7 Medicinal Weeds Growing in Your Yard

We need to become more self-reliant in our use of natural medicines. That’s why I’ve started an exciting new project to help people learn more about growing or foraging for wild medicines and food: FoodHouseProject.com. To help get you started, here are some of my favorite wild medicines growing in most peoples’ yards or gardens.

Spring salad with chickweed, bedstraw, young yarrow leaves and other wild edible plants, top view


Often used by herbalists for stomach ailments or to improve bowel regularity, chickweed is also rich in vitamin C and found in many peoples’ lawns. It can be eaten fresh in salads or made into a tincture by packing plentiful amounts of the herb into an alcohol like vodka and then steeped in a dark, cool place for 2 weeks.


Used to treat urinary tract infections and promote kidney health, cleavers can often be found in lawns or gardens. The herb can be dried upside down and then made into tea using a teaspoon of the dried plant matter in a cup of boiled water and steeped for at least 10 to 15 minutes, strained and drunk.


You won’t have trouble identifying dandelion but you may not be aware that this much-hated weed is also a great liver regenerator, fat burner, blood sugar balancer, kidney and liver support, and anti-cancer powerhouse. According to research published in the medical journal Evidence-Based Complementary and Alternative Medicine, cancer cells began to die off after 48 hours of exposure to dandelion extract. The study also found that dandelion was effective on cancer cells that were resistant to chemotherapy. The young leaves can be eaten raw or sautéed like spinach. The flowers can be added to salads, and the roots can be roasted, ground and then steeped in water like coffee.


You won’t find the soft, downy leaves of this plant in every lawn but it is worth grabbing when you do. That’s because it is an amazingly-medicinal plant that can help with a host of breathing issues, including: allergies, asthma, respiratory infections and even tuberculosis. It is easiest to spot in lawns that haven’t been cut for a while since mullein will grow to around 5 feet tall and yields a seed head of yellow flowers. Research in the journal Evidence-based Complementary and Alternative Medicine found that mullein is rich in compounds that seem to be particularly effective at the bacteria implicated in the lung disease tuberculosis. Hang the plant upside down. Once dried, break up the leaves and add to a glass jar with a lid. Use one to 2 teaspoons of the herb per cup of boiled water. Let steep for 10 to 15 minutes then strain and drink up to 3 cups daily.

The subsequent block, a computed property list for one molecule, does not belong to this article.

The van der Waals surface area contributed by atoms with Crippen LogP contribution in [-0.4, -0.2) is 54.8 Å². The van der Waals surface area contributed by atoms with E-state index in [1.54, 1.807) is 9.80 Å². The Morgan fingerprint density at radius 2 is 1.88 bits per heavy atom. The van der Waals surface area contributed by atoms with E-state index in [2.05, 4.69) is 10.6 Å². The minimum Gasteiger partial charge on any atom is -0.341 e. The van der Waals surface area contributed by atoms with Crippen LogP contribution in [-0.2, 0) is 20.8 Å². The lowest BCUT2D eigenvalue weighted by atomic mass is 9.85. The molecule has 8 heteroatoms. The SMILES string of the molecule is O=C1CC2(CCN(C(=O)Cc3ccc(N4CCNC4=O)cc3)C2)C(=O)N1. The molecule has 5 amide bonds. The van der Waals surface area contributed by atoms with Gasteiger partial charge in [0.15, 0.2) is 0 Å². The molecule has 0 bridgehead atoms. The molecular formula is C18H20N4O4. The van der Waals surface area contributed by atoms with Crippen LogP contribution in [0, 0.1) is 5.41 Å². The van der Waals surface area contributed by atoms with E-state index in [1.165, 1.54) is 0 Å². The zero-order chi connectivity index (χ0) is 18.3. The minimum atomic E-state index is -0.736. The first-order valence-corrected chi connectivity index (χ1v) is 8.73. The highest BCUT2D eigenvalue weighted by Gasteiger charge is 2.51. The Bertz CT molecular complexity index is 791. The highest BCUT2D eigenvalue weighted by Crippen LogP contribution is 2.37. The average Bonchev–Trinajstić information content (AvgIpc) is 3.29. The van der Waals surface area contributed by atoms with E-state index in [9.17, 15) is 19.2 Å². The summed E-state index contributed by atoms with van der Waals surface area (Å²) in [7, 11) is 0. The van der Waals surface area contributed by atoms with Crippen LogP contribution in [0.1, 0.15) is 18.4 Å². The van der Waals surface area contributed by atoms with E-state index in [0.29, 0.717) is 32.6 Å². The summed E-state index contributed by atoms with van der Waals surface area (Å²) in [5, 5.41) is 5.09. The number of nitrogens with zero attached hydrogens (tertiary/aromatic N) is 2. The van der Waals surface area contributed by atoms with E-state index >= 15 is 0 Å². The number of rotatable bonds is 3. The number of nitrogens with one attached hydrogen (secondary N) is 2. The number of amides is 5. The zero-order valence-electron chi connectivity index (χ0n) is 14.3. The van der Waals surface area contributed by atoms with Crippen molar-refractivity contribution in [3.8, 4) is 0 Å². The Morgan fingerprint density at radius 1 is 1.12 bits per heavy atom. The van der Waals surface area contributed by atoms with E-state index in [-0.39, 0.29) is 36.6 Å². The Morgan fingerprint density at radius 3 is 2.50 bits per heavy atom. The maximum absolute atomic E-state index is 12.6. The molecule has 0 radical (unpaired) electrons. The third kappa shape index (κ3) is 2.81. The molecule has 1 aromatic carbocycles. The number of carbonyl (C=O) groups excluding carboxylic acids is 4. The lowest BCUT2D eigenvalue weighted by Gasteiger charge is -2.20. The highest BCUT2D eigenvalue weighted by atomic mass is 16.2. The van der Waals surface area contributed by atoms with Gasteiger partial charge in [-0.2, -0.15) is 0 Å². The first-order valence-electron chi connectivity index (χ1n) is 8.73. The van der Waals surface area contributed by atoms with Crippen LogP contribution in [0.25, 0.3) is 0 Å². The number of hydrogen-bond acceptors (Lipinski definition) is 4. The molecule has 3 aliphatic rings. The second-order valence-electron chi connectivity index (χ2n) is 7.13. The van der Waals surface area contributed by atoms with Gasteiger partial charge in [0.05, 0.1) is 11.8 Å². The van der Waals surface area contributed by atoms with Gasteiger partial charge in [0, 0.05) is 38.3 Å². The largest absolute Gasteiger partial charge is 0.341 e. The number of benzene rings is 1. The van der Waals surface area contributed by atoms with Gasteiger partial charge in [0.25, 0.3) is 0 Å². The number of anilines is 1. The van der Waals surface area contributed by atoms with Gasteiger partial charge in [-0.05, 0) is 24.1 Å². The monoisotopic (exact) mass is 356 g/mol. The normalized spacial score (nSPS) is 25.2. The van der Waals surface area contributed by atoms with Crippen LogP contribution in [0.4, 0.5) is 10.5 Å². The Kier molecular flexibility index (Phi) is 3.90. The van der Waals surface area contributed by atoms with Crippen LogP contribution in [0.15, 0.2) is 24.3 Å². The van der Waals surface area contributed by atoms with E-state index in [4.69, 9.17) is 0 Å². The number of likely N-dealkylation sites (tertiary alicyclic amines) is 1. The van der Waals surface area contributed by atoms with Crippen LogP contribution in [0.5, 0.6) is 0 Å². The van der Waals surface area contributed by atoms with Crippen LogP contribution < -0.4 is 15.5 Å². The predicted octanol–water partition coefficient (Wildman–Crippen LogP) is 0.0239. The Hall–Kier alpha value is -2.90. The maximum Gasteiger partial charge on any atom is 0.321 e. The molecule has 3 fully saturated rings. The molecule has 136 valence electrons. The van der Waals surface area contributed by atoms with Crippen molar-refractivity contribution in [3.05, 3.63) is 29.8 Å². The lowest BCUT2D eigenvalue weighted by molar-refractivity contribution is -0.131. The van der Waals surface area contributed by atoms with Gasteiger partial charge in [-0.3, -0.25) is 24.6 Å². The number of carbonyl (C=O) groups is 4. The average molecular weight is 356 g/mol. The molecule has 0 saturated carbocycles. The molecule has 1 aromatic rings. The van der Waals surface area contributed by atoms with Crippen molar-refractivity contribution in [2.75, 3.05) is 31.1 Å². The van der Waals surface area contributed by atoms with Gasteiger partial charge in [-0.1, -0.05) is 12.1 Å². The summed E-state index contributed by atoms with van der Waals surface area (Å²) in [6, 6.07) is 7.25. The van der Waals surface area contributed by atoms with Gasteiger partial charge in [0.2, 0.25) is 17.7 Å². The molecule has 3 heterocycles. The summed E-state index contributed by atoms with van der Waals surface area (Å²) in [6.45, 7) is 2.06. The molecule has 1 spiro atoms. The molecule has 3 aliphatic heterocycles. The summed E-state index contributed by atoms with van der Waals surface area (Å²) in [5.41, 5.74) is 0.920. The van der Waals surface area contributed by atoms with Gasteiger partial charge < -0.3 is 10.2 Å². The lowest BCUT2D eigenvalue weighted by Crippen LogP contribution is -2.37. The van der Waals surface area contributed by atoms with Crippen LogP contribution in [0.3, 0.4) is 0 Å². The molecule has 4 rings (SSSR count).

Most known for their ability to alleviate allergies and build strong bones thanks to their rich supply of nutrients like calcium, nettles may also be beneficial in the treatment of diabetes. Research in the journal Neuroscience Letters found that nettles reduced high blood sugar levels, reduced the symptom of excessive thirst, improved body weight, regulated insulin levels, reduced the pain of neuropathy, and even improved memory and cognition in those with the disease. Pick while wearing gloves then add the leaves to soups or stews for a delicious and medicinal addition to your meals.

Red Clover

If you ever scoured your lawn as a child in search of 4-leaf clover, you’re probably already familiar with this plant. Although most have three leaves, there are occasional 4-leaved ones to be found. If you suffer from hot flashes or osteoporosis you’ll agree that this plant is lucky. That’s because red clover can sometimes help restore low estrogen levels linked to hot flashes. The herb contains natural estrogenic substances known as isoflavones that can help boost low levels of estrogen in the body. Additionally, research published in the medical journal Evidence-Based Complementary and Alternative Medicine found that formononetin found in red clover was able to help prevent the development of osteoporosis in animals. A typical dose is 2 to 3 cups of red clover tea daily.


The leaves, stems and flowers of this plant make an effective remedy for cleansing the kidneys, thereby helping to regulate high blood pressure which is actually managed largely by the kidneys. Yarrow is also helpful for bringing down high fevers. Many herbalists recommend the herb to restore menstruation when it is absent. Usually one teaspoon of the dried herb or two of the fresh are steeped in a cup of boiled water to make a tea, then strained and drunk up to 3 cups daily.

Always make sure you’ve found the correct herb. Work with a qualified herbalist if you are unsure. Consult your physician prior to using these herbs if you have a health condition. Discontinue use after 3 weeks.

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Dr. Michelle Schoffro Cook, PhD, DNM shares her food growing, cooking, and other food self-sufficiency adventures at FoodHouseProject.com. She is the publisher of the free e-newsletter World’s Healthiest News, founder of Scent-sational Wellness, and an international best-selling and 20-time published book author whose works include: Be Your Own Herbalist: Essential Herbs for Health, Beauty, & Cooking. Follow her work.



lynda leigh
lynda leigh8 days ago

Always make sure you’ve found the correct herb.

Paulo R
Paulo Reeson22 days ago


Leo C
Leo C27 days ago

Thank you for sharing!

Ben O
Ben Oscarsito28 days ago

Springtime in Sweden, and I miss the 2 Acres organic garden I once had...

Pietro M
Pietro Maiorana28 days ago

Se i prodotti della natura crescono in terreni puliti fanno bene il doppio.
Non inquiniamo!!

Marija M
Marija Mohoric29 days ago

Tks very much for sharing.

Leo C
Leo C29 days ago

thank you for sharing!

Renata Kovacs
Renata Kovacs29 days ago

Thanks for sharing,

Fran F
Fran F29 days ago

Good to know, thanks.

danii p
danii p29 days ago